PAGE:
Page 1

E M A G G N I V L O THE EV November, 2017

Issue 43 Eastern Pennsylvania Youth Soccer Coaching Newsletter

Get Set …For New Grassroots Coaching Courses To Come In 2018 U.S. Soccer will be rolling out the new Grassroots Licenses as well as the new National D License in January of 2018. Here are the major changes and expectations coaches, especially recreation coaches, will find: A)     A format that will guide new coaches with a simple training progression of play, practice, play; an explicit manual for all coaches who attend the course; coaching points and an abundance of exercises within the U.S. Soccer Digital Mike Barr Coaching Center realistic to coaches working with teams playing 4V4, 7V7, Eastern Pennsylvania
 9V9 and 11V11 Youth Soccer
 Technical Director B)      A more player and game driven environment C)      A Grassroots Training Session Manual that will provide guidance for the coach throughout each training session D)     Reflection and a book of experiences as the coach evaluates himself or herself on the following six tasks: training, coaching games and game management, leading the team, leading the player, developing a strong relationship with club administrators,  fellow coaches and parents by managing the overall environment and developing leadership skills E)      From 4V4 through the A License, the curriculum will contain those same tasks, as well as a continued curriculum that a coach will feel comfortable and be familiar with as they pursue further licensing F)      Recognition of the key qualities of a soccer player G)     A definitive road map for attacking, defending and transition   The game is the greatest teacher and this new curriculum will enable children to learn through the game and not the tedious drills or exercises so prevalent with many sessions I observe when watching rec. players and travel players at practice. The other objectives of the new curriculum will be helping players at all ability levels to develop a love for the game, as well as a drive to participate. If that objective is met we will not see the huge drop-out rate of players beginning at U12. U.S. Soccer’s Education Department is driven to make soccer the preeminent sport within the United States, to be enjoyed by players at any age.

Inside: An Interview

Aaron Jones & James Chambers


Saturday, November 11 at 6 PM. Lincoln Financial Field 


Liberia vs Sierra Leone Game Watcher NATIONAL TEAMS

Nov 12, 7:00PM WNT v Canada

EPL

MLS

COLLEGE

Nov 18, 7:30AM Leicester v Man City

Nov 4&5 Conference Semi-finals

Nov 9 PAC12 Championship

Nov 25, 12:30PM Liverpool v Chelsea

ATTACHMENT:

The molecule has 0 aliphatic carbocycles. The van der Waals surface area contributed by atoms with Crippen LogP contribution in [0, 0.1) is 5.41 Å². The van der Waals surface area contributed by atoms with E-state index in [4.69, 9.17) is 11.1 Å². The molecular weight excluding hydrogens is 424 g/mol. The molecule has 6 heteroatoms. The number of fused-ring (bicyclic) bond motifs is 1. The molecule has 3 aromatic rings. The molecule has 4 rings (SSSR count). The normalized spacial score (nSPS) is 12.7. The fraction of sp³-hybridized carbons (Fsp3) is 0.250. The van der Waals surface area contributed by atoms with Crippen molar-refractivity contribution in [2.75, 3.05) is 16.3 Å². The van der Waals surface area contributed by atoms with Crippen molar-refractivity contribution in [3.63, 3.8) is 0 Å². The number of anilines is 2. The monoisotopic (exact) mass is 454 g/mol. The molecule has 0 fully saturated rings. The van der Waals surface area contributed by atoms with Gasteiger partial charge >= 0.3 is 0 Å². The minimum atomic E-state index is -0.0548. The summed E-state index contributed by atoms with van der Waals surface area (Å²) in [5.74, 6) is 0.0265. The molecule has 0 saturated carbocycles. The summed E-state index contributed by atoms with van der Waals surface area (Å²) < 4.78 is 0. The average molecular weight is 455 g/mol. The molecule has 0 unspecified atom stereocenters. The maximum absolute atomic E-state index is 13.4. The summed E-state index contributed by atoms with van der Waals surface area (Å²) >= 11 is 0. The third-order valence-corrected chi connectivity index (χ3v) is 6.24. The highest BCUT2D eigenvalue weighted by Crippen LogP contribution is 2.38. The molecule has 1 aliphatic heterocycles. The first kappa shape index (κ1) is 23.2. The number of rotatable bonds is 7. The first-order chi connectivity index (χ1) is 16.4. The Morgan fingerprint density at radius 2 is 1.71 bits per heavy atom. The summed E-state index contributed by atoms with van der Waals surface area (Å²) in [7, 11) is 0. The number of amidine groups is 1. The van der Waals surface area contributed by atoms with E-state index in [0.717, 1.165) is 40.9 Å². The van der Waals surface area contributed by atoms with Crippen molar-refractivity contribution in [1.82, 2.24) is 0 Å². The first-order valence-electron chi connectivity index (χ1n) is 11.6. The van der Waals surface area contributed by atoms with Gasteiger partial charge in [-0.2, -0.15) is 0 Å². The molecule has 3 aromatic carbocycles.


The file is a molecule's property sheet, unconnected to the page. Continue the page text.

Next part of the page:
Nov 21&30 Conference Championship

Nov 12 ACC Championship

["2]


MEET THE COACH

Professional players James Chambers & Aaron Jones work with Whitpain Recreation Association soccer One is an elder statesmen with Bethlehem Steel, the other a 23year-old who just completed his first professional season. Still, both James Chambers, 30, and Aaron Jones have found time to give back to one of Eastern Pennsylvania Youth Soccer’s local clubs. Chambers, a Dublin, Ireland native and 13-year veteran of professional soccer, started working with Whitpain Recreation Association in 2016. He was joined this season by former Steel teammate Aaron Jones, now a free agent, who graduated from Clemson in 2016 after developing in the Ipswich Town Academy in England. Chambers and Jones spoke with the Evolving Game prior to a recent training session with Whitpain. How did you end up working with Whitpain? 
 James Chambers: Through a friend of ours last year—Ryan Richter, who knew one of those guys. I coach the U13’s here, and I enjoy it. And obviously I’ve been in touch with (Whitpain coach) Marisa (Pigeon) as well. She was just looking for someone to help coach the team. And it’s

something that we both enjoy and we’ve done in the past. Thankfully we have the opportunity here. Most of the kids, I think 99 percent of the kids, are really, really good. They learn and listen to us type of thing. They find it a little difficult to understand us at times, but that’s understandable. 
 Aaron Jones: When I was at home through my scholarship with Ipswich, I did my Level 2 coaching badge. I’ve always had an interest in coaching. When I arrived, James had already been here a year, and he’d been in the coaching system with Whitpain, so I knew Marisa was looking for a coach. James thought I’d be a good fit. Marisa got in touch me, and I’ve been coming out here for a good few weeks now. I really enjoy it and it’s nice to work with some of the kids in the community and really develop their soccer skills. Did you have an impression of the club when you got here and what is your perspective now, working at a club that is really community-based? 
 AJ: I didn’t have great knowledge, I’m not going to lie. I’ve never heard of the area before. James had told me that kids were willing to learn and very keen on playing soccer. They’ve got a good base of technical skills. I came out here and that’s basically what I’ve seen as well. The kids are very engaged when I’m coaching. They want to learn the technical skills; they are of a good level. I’d s a y t h e b i g g e s t d i ff e r e n c e between the kids here and maybe in Europe is that the